Tip: Sometimes reinforcement systems take some time and some tweaks to find what works.  Don’t give up!  Keep trying until you find the right combination of time, effort, and reward for that student.

Peer Leaders:
Using other students as leaders is another great strategy.  If your student is going into a classroom with peers who are at a higher level, you can choose one of those peers to act as the peer model or leader. Give that peer jobs such as holding all the crayons and waiting for your student to ask for one.  If the teacher gives an instruction and your student hasn’t followed it yet, have the peer go and get that student instead of you.  Pair up your student with an appropriate peer model for structured lessons such as turn-taking or group work.

Tip: Reinforcement can be for everyone! Did the peer do a really great job waiting for your kiddo to say hi? Offer a small sticker or reward to both!

Priming
Priming is another great ABA strategy that can be applied in a classroom.  If you know that your student struggles with a certain subject, ask for the materials beforehand so that you can pre-teach or prime some of the content.  That way, when the teacher teaches the content during class, it makes it easier for the student to pay attention and follow the instructions in a group.  You can also use this strategy for a difficult time of day, like gym or recess.  Prime your student before going into the gym with what the rules are in the gym.  Remind your student about the behavior expectations and what’s in it for him to follow the rules.  Some role-play and modeling might also be helpful in acting out the specific scenarios before they happen.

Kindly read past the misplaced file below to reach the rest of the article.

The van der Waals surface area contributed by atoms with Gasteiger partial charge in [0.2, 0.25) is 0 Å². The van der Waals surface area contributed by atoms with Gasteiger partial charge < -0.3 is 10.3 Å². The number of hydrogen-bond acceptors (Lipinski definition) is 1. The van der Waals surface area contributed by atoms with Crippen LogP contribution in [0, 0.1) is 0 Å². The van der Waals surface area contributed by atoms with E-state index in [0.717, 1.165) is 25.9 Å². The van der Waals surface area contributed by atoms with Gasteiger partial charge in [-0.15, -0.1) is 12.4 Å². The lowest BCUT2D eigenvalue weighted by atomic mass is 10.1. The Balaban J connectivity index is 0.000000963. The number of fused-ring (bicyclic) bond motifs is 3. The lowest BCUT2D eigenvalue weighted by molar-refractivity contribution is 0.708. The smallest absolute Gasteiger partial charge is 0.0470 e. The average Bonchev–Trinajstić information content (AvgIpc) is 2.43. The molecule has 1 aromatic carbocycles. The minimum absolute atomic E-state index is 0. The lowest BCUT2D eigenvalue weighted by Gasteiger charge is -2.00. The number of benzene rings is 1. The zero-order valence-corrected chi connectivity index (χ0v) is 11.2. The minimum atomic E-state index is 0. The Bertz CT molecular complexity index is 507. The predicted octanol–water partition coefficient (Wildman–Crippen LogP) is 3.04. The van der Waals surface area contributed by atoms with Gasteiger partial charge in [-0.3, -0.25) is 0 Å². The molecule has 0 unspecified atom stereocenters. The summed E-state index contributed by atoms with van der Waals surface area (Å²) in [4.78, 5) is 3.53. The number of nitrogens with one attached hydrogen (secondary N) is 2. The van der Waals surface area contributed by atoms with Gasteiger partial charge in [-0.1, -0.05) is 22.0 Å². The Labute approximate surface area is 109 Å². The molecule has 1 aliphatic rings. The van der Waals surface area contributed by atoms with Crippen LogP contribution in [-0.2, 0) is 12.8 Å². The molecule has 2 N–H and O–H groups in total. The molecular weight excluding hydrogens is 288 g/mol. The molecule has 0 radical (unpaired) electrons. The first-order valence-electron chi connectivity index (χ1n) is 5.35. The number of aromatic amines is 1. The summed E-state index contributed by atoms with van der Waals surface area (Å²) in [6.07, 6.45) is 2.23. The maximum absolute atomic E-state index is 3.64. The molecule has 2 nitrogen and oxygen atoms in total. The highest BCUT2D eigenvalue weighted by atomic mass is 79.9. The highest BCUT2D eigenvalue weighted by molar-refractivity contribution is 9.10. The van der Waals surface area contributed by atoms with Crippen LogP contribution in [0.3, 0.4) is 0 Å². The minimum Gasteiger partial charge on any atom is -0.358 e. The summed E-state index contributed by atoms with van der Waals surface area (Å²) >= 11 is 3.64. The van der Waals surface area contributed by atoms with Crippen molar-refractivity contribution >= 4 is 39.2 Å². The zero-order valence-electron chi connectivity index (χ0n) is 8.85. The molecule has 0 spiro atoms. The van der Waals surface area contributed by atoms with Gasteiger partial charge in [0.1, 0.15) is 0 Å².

Is it Working?
How do you know if any of these systems are working? DATA!  Keep ongoing data on the behaviors you want to increase and the behaviors you want to decrease.  Is the child having LESS tantrums when transitioning inside form recess?  Is the child becoming MORE independent with self-help skills?  Is the child able to request for what she wants MORE often?  Watching for the trends in these behaviors will let you know if what you’re doing is working or if something needs to be changed.  As the child becomes more successful and more independent, slowly fade the amount of support and prompting they are receiving in the classroom. 




Guest Post Author: 

We’re Shira and Shayna and we started How to ABA as a way to share and collaborate with other ABA professionals.  We know how overwhelming and lonely it can be in this field, especially when first starting out.  We’ve taken our resources and materials that we’ve collecting over many years of ABA practice and we’re sharing them all in one place! How to ABA and The Bx Resource offers programs, downloads, community, support, and CEU’s  - so you can help your clients and save more time!  With our combined strengths of teaching, program development, and finding the practical application of ABA to real-life situations, we love helping other professionals help their clients and feel supported along their journey!

You can find us at www.howtoaba.com or info@howtoaba.com